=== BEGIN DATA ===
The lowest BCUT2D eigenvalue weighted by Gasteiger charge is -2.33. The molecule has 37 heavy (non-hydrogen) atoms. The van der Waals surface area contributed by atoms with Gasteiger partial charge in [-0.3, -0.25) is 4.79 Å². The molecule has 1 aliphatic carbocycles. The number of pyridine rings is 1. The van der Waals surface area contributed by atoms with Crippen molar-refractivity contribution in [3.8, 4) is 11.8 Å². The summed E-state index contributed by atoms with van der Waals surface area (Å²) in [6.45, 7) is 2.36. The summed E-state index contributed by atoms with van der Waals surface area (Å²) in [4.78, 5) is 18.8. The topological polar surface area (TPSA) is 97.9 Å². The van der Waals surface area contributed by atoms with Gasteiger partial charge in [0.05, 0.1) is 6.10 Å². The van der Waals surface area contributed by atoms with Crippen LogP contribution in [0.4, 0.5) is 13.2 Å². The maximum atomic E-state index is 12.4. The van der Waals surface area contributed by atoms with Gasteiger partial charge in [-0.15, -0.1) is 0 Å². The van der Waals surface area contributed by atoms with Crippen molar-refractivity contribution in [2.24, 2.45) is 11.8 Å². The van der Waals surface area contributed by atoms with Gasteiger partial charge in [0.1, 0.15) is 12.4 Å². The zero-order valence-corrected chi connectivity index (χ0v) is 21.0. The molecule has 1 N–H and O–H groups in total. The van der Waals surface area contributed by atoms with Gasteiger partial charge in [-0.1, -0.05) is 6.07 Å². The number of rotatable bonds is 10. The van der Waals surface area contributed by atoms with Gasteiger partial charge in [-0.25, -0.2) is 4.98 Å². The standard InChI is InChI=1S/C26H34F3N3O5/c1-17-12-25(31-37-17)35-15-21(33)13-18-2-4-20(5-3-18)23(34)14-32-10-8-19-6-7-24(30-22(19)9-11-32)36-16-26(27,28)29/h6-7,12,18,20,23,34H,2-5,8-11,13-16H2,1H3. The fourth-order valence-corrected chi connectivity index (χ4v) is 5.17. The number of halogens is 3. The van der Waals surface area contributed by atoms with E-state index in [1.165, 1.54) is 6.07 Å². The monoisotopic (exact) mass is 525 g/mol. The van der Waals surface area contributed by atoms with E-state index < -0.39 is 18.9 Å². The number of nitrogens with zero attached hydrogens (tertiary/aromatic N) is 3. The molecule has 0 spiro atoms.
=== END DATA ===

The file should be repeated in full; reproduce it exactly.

The lowest BCUT2D eigenvalue weighted by Gasteiger charge is -2.33. The molecule has 37 heavy (non-hydrogen) atoms. The van der Waals surface area contributed by atoms with Gasteiger partial charge in [-0.3, -0.25) is 4.79 Å². The molecule has 1 aliphatic carbocycles. The number of pyridine rings is 1. The van der Waals surface area contributed by atoms with Crippen molar-refractivity contribution in [3.8, 4) is 11.8 Å². The summed E-state index contributed by atoms with van der Waals surface area (Å²) in [6.45, 7) is 2.36. The summed E-state index contributed by atoms with van der Waals surface area (Å²) in [4.78, 5) is 18.8. The topological polar surface area (TPSA) is 97.9 Å². The van der Waals surface area contributed by atoms with Gasteiger partial charge in [0.05, 0.1) is 6.10 Å². The van der Waals surface area contributed by atoms with Crippen LogP contribution in [0.4, 0.5) is 13.2 Å². The maximum atomic E-state index is 12.4. The van der Waals surface area contributed by atoms with Gasteiger partial charge in [-0.15, -0.1) is 0 Å². The van der Waals surface area contributed by atoms with Crippen molar-refractivity contribution in [2.24, 2.45) is 11.8 Å². The van der Waals surface area contributed by atoms with Gasteiger partial charge in [0.1, 0.15) is 12.4 Å². The zero-order valence-corrected chi connectivity index (χ0v) is 21.0. The molecule has 1 N–H and O–H groups in total. The van der Waals surface area contributed by atoms with Gasteiger partial charge in [-0.1, -0.05) is 6.07 Å². The number of rotatable bonds is 10. The van der Waals surface area contributed by atoms with Gasteiger partial charge in [-0.25, -0.2) is 4.98 Å². The standard InChI is InChI=1S/C26H34F3N3O5/c1-17-12-25(31-37-17)35-15-21(33)13-18-2-4-20(5-3-18)23(34)14-32-10-8-19-6-7-24(30-22(19)9-11-32)36-16-26(27,28)29/h6-7,12,18,20,23,34H,2-5,8-11,13-16H2,1H3. The fourth-order valence-corrected chi connectivity index (χ4v) is 5.17. The number of halogens is 3. The van der Waals surface area contributed by atoms with E-state index in [1.165, 1.54) is 6.07 Å². The monoisotopic (exact) mass is 525 g/mol. The van der Waals surface area contributed by atoms with E-state index < -0.39 is 18.9 Å². The number of nitrogens with zero attached hydrogens (tertiary/aromatic N) is 3. The molecule has 0 spiro atoms.